Terrific Tables with CSS

Started by ganeshbala, Jan 10, 2009, 10:15 PM

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Terrific Tables with CSS

The Structure

Styling tables can be liberating and confusing at the same time. While the multiple elements of which a table can consist offer plenty of ways to tie in some additional style, cross-browser inconsistencies and the lack of support for some truly useful CSS selectors can prove to be frustrating roadblocks.

However, before we tackle the intricacies of styling a table, let's go over all the different elements of which a table might consist. Much of this will probably be familiar ground, but there might be a couple of new elements that you haven't encountered before. My apologies if this groundwork comes off as a little dry, but it's well worth your attention. Think of table-styling as a roller-coaster; you've gotta spend time on the long slow ascent before you get into the wild ride of styling!

Example 1. table-example-basic.html (excerpt)

   <th scope="col">Person</th>
   <th scope="col">Web Site</th>
   <td>Bryan Veloso</td>
   <td><a href="http://avalonstar.com/">Avalonstar</a></td>
   <td>Dan Rubin</td>
   <td><a href="http://superfluousbanter.org/">

Those aren't all the elemental components of a table, though. We also have the thead, tbody, tfoot, caption, col, and colgroup elements at our disposal. All of these elements serve a very semantic purpose, each of which I'll explain in a little detail so you'll know what element to use and when. Each of these elements will provide a point where we can hook in some CSS styling to take our table from being a boring blackspot on our page to being a mini work of art in its own right.

The table Element

A table isn't a table without a table element. It all starts from here.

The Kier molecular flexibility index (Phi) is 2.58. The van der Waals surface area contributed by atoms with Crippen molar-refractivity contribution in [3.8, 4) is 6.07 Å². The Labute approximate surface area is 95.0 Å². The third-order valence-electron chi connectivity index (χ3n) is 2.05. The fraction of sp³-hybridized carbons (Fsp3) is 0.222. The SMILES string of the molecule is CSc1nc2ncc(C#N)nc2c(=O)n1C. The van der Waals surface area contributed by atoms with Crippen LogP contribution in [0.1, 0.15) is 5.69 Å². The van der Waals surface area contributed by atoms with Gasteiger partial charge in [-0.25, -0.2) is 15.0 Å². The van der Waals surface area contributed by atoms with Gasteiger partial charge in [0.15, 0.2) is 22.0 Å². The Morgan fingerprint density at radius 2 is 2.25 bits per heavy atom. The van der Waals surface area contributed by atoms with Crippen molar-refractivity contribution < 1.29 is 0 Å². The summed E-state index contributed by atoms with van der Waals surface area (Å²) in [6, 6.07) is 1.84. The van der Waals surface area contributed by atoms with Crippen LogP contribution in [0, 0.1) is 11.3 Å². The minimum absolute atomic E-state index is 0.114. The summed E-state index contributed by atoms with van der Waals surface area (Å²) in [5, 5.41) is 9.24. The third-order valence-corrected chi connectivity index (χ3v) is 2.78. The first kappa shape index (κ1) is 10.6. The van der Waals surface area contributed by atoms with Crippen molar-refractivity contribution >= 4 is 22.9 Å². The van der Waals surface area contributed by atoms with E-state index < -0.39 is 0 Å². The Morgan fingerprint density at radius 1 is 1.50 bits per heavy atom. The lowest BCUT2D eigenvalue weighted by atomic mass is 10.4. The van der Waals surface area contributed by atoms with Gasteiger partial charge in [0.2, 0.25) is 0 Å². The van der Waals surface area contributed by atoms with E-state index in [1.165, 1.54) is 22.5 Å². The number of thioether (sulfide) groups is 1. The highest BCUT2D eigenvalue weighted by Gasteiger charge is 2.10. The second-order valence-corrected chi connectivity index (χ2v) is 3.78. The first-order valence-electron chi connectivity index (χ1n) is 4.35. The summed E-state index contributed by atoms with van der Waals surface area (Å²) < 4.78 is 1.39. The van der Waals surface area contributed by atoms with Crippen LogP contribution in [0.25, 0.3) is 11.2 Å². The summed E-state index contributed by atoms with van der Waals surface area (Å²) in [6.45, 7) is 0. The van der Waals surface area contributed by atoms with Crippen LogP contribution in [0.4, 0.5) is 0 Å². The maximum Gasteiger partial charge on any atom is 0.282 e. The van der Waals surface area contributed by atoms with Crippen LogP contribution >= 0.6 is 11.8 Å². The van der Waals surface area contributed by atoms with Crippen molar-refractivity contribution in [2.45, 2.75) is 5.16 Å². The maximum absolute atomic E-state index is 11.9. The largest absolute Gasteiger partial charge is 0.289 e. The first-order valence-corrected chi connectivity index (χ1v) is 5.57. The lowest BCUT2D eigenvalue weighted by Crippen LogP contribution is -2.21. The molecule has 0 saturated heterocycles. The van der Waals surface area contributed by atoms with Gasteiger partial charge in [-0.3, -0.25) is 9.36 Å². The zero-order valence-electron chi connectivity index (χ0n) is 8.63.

A table has a number of attributes, such as border, cellpadding, and cellspacing, all of which you've used often if you've emerged from the tables-for-layout school of web design. We can ignore border and cellpadding for now, as we can replicate these attributes in CSS. One presentational attribute we'll need to keep handy is cellspacing. Internet Explorer doesn't support the ability to handle cellspacing via CSS, which means that if we need to maintain control, we'll have to do it at the HTML level.

In addition to those attributes, we also have the frame attribute and the rules attribute. The frame attribute controls the display of the outermost border on the table. Its possible values are void, above, below, hsides, vsides, lhs, rhs, box, and border. void is the default value and will remove the border from around the table.

The border manifests itself differently in each of the four browsers I used to test this markup:

    * Internet Explorer rendered a three-dimensional border on all sides.
    * Opera rendered a solid black border.
    * Firefox rendered a gray border on the left and top, with black on the right and bottom.
    * Safari rendered no border at all.

When Internet Explorer is given a value other than void, this browser will incorrectly render a border on the cells inside the table as well. For example, if you specify lhs, the left side of each cell will be rendered:

<table frame="lhs">

The rules attribute, which controls how the dividing borders of the table should be drawn, has five valid values: none, groups, rows, cols, and all. If a value of none—which is the default value—is specified, no lines will be drawn between the cells.

An interesting point to note here is that if you fail to specify a rules attribute, the border-style (using CSS) you've set for colgroup elements or col elements will be ignored. But if you specify a value of none, suddenly the border-style comes to life.

A value of groups will apply a border (gray and beveled in Internet Explorer, one-pixel and black in Firefox and Opera) around each thead, tfoot, tbody, and colgroup. Setting rules to rows or cols will apply a border between each respective row or column. all will apply a border around every cell. Again, if the frame attribute is omitted and rules is set to any value but none , IE breaks from the pack and displays a border around the entire table. As was the case with the frame attribute, Safari doesn't support the rules attribute. Output rendered by the current versions of the four most common browsers

SOurce ; Jonathan Snook(sitepoint)